Friday, June 28, 2013

Travel Tips: 10-Minute Workout


"All my bags are packed. I'm ready to go..."

It’s that time of year again—the 4th of July is nearly here, and if you’re like me, you’re planning a few days to get out of town. While the prospect of travel, seeing friends and family, and getting away from work for a few days is appealing, there’s one part of the whole shebang that I’m not overly excited about: missing out on my regular workouts.

Stretching can help loosen tense muscles.
Stretching can help loosen tense muscles.
Image: Shutterstock
I am the type of person who thrives on routine. If I have a set workout schedule, I’ll stick to it—no ifs, ands, or buts about it. But if I have to, for some reason, break that schedule…. Well, let’s just say it all sort of goes out the window. Sometimes it’s the weather and other times I might get sick. This time, it’s travel. I’ll be out of town for more than a week, and I don’t want to get out of the habit of exercising. It’s so much harder to start up a routine than it is to maintain one.

So here’s the plan: a short daily routine to keep my body active while I’m away. I’m sure I’m not wrong in assuming some of you are also planning a trip around the holiday weekend—so you could probably benefit from this as well.

I know you might be stuck in the car all day, in the airport, and visiting friends and family—but it’s so important to stay active. The last thing on your mind during those out-of-town days might be exercise. But really, what is ten minutes? Nothing. Nothing at all.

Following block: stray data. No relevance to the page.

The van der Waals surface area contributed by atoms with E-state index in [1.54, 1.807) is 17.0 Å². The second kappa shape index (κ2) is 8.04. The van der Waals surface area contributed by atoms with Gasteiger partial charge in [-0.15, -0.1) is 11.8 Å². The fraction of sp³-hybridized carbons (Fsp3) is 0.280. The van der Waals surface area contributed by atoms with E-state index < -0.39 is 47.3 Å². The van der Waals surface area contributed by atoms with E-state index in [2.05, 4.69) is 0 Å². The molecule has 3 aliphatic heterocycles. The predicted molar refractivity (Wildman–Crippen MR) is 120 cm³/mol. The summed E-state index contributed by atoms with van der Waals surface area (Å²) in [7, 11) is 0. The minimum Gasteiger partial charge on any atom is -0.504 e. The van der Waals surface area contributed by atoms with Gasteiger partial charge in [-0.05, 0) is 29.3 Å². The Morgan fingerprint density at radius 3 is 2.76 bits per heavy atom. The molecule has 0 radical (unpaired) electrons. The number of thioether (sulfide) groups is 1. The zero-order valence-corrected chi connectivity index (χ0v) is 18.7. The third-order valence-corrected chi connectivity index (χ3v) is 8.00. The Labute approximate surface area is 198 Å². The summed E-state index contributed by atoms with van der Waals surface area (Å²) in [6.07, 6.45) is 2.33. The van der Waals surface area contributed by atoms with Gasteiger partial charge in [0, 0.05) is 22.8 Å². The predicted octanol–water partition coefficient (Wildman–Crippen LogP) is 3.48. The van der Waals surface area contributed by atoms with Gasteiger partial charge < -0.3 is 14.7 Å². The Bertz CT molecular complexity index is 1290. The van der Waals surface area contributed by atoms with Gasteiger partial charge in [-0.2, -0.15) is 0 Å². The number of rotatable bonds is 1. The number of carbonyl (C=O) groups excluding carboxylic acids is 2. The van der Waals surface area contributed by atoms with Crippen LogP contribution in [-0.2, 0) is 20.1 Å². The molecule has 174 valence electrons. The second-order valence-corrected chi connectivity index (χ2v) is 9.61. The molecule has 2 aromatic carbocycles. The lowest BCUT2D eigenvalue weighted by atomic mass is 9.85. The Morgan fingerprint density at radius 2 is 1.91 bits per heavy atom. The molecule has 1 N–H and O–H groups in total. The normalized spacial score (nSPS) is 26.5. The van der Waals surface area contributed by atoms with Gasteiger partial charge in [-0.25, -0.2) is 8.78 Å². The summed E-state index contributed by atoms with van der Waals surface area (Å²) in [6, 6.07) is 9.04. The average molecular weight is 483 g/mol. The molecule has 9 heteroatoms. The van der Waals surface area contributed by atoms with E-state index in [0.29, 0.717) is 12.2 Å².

Start your mini-workout by stretching. We’ve all had to sit in a car, bus, train, or airplane all day—and it has a surprising affinity for making you sore. Doa few stretches to lengthen those tight muscles, especially those in your back. Stretch out your calves, hamstrings, quadriceps, hip flexors, iliotibial band (ITB), lower back, shoulders, and neck. A gentle forward fold (legs together or shoulder-width apart) can also do wonders.

Get your heart going. If you have one, pack a jump rope and spend five or six minutes getting that heart rate up. A resistance band is also great for strength training. If you have one, do a few quick exercises with it, like rowing, wrist extensions, and lower leg extensions. If you don’t have any equipment, don’t worry! Take a short, brisk walk or run, do jumping jacks in place, or see how many burpees you can do in three minutes.

Not in the mood for a run? Try a brisk walk instead.
Not in the mood for a run? Try a brisk walk instead.
Image: Shutterstock
I think it’s easy to get the idea in our heads that to qualify as a “workout,” we have to spend a lot of time doing it. And while getting at least 30 minutes in several days a week is best practice, that doesn’t mean it’s all or nothing. I tend to be of the mindset that every little thing counts. If all you can fit in is ten minutes, that’s okay! Instead of feeling bad about not working out for long enough, feel good about having got a workout in!


Give 100% every day, respectively. Some days, 100% might be more or less than the day before. That’s not important—what is important is that we are always striving to do the best we can. And there’s no reason to ever have to feel bad about that.
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